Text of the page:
People whose personal health information is transferred across national borders can now be assured of it remaining confidential when a new International Standard is implemented.

Personal health information on patients needs to be collected, stored, processed, and published for many purposes, including clinical research and health statistics - that may cut across national borders. The means and extent of the protection afforded to personal health data varies from country to country. In some countries, for example, there is nation-wide privacy legislation, while in others, laws or regulations may be at a state level or none may exist except through various codes of practice.

A common and internationally accepted ISO International Standard will provide a uniform set of guidelines acceptable to all health-related organizations in countries worldwide, whether transmitting to, or receiving personal health data from, other countries.

Its use will serve to facilitate the transfer of personal health data across national borders and reassure patients that health data relating to them will be adequately protected when sent to, and processed in, another country.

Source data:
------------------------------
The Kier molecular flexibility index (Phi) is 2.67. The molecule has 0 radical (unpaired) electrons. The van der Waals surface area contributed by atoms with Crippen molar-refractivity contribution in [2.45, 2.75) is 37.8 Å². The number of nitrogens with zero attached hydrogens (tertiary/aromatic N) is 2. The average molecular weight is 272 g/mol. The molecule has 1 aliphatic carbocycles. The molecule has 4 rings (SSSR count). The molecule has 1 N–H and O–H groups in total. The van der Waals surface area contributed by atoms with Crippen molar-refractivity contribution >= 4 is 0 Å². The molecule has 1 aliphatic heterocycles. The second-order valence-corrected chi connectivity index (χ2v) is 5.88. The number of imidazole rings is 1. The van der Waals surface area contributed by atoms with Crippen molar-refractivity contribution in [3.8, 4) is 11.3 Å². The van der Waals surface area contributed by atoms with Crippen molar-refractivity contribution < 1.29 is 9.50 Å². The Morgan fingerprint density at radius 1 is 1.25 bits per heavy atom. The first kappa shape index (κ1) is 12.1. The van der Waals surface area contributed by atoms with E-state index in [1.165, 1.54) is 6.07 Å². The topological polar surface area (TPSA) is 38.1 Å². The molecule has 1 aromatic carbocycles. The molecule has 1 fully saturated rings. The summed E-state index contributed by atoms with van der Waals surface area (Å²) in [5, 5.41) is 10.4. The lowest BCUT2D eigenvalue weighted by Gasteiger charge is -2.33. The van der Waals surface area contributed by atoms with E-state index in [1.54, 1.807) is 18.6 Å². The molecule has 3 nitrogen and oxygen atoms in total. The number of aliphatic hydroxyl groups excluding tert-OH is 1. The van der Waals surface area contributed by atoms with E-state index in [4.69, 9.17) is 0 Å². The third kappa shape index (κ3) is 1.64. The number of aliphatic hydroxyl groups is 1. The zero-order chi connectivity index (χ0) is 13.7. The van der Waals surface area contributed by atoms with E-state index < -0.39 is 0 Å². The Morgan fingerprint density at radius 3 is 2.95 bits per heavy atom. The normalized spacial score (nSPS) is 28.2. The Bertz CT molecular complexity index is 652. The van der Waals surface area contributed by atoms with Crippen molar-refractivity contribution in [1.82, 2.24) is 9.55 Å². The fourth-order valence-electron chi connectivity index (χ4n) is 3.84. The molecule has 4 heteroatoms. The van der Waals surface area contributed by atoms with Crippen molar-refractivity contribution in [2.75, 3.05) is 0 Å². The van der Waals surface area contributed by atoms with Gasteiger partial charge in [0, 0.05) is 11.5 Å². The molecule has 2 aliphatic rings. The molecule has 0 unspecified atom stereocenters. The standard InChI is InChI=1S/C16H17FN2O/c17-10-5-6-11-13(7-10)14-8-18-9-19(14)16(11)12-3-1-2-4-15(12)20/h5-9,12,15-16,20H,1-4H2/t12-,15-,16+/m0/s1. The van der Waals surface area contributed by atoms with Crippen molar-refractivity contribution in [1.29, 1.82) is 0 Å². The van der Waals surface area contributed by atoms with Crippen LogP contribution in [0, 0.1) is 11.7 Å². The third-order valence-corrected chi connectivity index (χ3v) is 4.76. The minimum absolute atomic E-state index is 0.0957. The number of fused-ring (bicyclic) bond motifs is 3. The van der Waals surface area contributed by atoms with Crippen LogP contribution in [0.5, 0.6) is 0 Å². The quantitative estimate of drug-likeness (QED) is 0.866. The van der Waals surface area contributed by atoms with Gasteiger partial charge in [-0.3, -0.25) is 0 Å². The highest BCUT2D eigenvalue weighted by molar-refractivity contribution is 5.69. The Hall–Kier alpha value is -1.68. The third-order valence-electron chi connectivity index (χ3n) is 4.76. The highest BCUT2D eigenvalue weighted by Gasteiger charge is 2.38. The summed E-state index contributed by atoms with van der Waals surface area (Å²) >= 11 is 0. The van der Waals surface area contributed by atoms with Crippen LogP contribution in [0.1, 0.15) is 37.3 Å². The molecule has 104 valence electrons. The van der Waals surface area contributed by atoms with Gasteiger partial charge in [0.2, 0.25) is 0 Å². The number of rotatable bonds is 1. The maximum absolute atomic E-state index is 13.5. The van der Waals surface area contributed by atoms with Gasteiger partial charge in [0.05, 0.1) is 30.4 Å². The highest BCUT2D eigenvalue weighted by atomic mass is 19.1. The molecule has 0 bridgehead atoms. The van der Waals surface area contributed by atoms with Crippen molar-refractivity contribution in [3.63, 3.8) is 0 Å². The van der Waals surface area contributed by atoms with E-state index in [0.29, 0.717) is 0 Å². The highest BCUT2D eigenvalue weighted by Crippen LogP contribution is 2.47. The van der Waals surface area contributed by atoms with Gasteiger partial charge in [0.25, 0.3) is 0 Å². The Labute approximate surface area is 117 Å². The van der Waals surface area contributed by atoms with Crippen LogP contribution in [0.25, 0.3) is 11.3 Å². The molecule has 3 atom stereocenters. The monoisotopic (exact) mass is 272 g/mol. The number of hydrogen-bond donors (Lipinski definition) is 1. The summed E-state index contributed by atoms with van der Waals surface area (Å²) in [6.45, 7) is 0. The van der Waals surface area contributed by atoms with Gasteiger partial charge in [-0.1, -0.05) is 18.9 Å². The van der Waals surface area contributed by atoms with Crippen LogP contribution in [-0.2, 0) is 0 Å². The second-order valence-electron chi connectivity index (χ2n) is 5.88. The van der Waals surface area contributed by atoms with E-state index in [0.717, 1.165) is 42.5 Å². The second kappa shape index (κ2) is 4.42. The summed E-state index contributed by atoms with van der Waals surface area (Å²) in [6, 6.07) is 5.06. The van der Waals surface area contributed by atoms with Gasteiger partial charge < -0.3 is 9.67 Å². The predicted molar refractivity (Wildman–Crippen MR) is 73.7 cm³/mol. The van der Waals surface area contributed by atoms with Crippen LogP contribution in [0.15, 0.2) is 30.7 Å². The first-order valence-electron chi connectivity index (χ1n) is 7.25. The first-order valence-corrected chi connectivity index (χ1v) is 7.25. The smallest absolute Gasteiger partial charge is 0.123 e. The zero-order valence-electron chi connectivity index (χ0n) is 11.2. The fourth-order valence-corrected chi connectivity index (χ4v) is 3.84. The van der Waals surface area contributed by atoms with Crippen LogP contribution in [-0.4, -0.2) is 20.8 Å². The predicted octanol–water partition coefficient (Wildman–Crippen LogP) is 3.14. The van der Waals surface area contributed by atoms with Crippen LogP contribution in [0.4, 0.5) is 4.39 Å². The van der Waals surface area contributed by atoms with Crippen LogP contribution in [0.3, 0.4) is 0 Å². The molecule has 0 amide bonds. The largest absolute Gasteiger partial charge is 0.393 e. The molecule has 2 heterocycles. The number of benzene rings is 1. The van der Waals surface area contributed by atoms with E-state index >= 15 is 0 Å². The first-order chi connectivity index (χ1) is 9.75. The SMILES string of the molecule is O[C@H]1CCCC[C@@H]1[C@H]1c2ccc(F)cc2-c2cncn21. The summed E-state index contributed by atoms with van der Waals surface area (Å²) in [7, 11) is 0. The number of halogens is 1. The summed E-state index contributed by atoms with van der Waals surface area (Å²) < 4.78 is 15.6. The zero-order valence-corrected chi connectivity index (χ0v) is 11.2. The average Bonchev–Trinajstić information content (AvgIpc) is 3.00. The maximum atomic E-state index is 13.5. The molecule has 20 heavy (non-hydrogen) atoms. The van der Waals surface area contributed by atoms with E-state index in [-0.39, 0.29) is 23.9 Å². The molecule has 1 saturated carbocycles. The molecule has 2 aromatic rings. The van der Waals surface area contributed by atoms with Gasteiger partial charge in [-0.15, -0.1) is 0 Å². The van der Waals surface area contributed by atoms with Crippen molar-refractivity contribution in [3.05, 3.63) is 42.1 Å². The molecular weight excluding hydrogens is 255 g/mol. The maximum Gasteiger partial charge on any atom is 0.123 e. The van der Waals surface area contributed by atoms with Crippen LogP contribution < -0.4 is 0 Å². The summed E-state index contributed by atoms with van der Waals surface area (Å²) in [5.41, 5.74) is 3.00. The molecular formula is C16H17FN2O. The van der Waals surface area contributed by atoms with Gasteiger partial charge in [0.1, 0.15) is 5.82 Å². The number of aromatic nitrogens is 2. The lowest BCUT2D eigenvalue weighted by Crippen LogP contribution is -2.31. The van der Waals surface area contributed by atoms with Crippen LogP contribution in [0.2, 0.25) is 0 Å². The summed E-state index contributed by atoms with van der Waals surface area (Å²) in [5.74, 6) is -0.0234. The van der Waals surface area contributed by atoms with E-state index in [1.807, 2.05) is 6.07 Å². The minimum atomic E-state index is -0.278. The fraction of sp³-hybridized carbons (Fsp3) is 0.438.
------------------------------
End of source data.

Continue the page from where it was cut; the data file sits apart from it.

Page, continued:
"Any organization involved in the transfer of person-identifiable health data between countries should be aware of ISO 22857," says Ray Rogers, a member of the working group that developed the new standard. "It details the rights which citizens will expect to have in terms of informed consent, access to their data and any contractual arrangements, investigation of complaints and redress."

The new standard will be used by hospitals, pharmaceutical companies, contractors remotely maintaining health care systems in other countries, organizations holding educational data bases or banks of medical records for patients from different countries as well as organizations involved in international health-related e-commerce such as e-pharmacy.

ISO 22857:2004 costs 110 Swiss francs and is available from ISO national member institutes and from ISO Central Secretariat (see below). The new document is the work of ISO technical committee ISO 215, Health informatics, working group WG 4, Security.